Quenville: Immediately, they were behaving like wild bears. They were able to dig a den. They didn’t have a mother to teach them how to dig a den, so that was impressive and surprising. They could do that just naturally — pure instinct taught them how to make that den. 

 

On what they hope viewers take away

Quenville: I hope they see that grizzlies are more than they imagine them to be. The way they interact with their environment, they seem very inquisitive and they’re constantly trying to learn from what they’re watching. They’re observing very, very carefully — probably more so than a black bear. They will think things through before they leap to a conclusion and act. They really are incredible animals.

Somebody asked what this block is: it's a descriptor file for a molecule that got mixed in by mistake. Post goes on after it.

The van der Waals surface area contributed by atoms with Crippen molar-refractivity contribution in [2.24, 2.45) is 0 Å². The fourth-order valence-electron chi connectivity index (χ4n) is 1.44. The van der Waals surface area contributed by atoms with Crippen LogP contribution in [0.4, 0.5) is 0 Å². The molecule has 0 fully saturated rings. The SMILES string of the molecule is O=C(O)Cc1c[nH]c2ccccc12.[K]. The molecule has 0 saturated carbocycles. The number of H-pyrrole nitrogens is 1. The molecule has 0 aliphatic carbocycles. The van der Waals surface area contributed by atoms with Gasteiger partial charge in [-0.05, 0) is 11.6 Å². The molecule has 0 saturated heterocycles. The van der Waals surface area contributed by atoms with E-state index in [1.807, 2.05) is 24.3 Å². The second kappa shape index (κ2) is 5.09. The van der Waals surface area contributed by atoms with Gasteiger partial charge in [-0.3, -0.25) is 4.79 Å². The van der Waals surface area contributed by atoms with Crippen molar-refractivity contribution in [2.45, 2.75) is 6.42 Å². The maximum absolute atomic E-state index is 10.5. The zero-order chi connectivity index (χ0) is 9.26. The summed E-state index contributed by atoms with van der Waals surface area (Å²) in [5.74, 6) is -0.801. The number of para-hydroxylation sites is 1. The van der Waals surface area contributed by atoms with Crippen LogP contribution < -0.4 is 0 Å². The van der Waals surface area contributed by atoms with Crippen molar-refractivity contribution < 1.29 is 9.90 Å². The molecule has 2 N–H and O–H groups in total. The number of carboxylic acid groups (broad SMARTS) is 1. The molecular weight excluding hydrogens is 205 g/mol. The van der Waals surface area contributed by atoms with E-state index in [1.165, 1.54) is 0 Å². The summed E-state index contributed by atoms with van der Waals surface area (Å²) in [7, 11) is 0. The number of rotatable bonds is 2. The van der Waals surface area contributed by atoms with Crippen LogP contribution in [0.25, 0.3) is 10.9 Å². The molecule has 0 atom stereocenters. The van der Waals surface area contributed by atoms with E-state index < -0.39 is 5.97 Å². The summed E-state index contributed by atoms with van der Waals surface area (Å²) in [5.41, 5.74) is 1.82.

Langen: We’re just hoping to clean up the image that these bears get from the media — that they’re dangerous. It’s so exaggerated. And, yes, they are dangerous. There’s no question about that. But they’re also very playful, very inquisitive, very intelligent and so on and so forth, so it all depends on the situation. 

Brad Quenville. (Photo: John Marriott)
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Angelika Langen (Photo: John Marriott)
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Triplets (from left): Arthur, Isa and Raven (Photo: John Marriott)
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Raven the Yoga bear. (Photo: Nick Quenville)
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Nick (left) and Brad Quenville (right) and Dan Elliot. (Photo: John Marriott)
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Arthur at the shelter. (Photo: John Marriott)
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Arthur 13 months post release. (Photo: John Marriott)
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Raven and Arthur touch noses. (Photo: John Marriott)